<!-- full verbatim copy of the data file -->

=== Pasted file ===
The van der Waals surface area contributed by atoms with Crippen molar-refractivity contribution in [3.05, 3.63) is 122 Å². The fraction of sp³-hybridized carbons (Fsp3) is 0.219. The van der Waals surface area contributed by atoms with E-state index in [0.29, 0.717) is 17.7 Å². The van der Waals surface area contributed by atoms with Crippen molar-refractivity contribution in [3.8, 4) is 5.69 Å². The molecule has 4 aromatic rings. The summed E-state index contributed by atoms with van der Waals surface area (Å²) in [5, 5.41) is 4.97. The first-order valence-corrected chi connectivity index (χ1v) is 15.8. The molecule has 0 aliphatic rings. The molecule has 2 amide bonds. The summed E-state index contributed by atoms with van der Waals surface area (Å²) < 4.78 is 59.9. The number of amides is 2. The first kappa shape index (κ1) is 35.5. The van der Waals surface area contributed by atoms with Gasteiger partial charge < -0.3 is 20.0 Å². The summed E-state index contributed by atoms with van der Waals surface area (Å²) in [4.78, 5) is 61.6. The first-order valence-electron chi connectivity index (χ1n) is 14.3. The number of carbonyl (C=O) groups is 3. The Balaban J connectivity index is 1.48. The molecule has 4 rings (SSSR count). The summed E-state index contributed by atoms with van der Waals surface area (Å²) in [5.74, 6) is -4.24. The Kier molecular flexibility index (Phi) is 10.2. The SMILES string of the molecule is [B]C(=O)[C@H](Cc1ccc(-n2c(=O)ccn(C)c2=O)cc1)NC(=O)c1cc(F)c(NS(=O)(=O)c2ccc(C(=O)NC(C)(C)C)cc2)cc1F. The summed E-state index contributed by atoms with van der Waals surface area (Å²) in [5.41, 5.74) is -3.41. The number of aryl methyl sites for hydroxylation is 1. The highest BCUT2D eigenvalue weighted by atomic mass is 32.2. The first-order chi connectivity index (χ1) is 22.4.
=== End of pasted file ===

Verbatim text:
The van der Waals surface area contributed by atoms with Crippen molar-refractivity contribution in [3.05, 3.63) is 122 Å². The fraction of sp³-hybridized carbons (Fsp3) is 0.219. The van der Waals surface area contributed by atoms with E-state index in [0.29, 0.717) is 17.7 Å². The van der Waals surface area contributed by atoms with Crippen molar-refractivity contribution in [3.8, 4) is 5.69 Å². The molecule has 4 aromatic rings. The summed E-state index contributed by atoms with van der Waals surface area (Å²) in [5, 5.41) is 4.97. The first-order valence-corrected chi connectivity index (χ1v) is 15.8. The molecule has 0 aliphatic rings. The molecule has 2 amide bonds. The summed E-state index contributed by atoms with van der Waals surface area (Å²) < 4.78 is 59.9. The number of amides is 2. The first kappa shape index (κ1) is 35.5. The van der Waals surface area contributed by atoms with Gasteiger partial charge < -0.3 is 20.0 Å². The summed E-state index contributed by atoms with van der Waals surface area (Å²) in [4.78, 5) is 61.6. The first-order valence-electron chi connectivity index (χ1n) is 14.3. The number of carbonyl (C=O) groups is 3. The Balaban J connectivity index is 1.48. The molecule has 4 rings (SSSR count). The summed E-state index contributed by atoms with van der Waals surface area (Å²) in [5.74, 6) is -4.24. The Kier molecular flexibility index (Phi) is 10.2. The SMILES string of the molecule is [B]C(=O)[C@H](Cc1ccc(-n2c(=O)ccn(C)c2=O)cc1)NC(=O)c1cc(F)c(NS(=O)(=O)c2ccc(C(=O)NC(C)(C)C)cc2)cc1F. The summed E-state index contributed by atoms with van der Waals surface area (Å²) in [5.41, 5.74) is -3.41. The number of aryl methyl sites for hydroxylation is 1. The highest BCUT2D eigenvalue weighted by atomic mass is 32.2. The first-order chi connectivity index (χ1) is 22.4.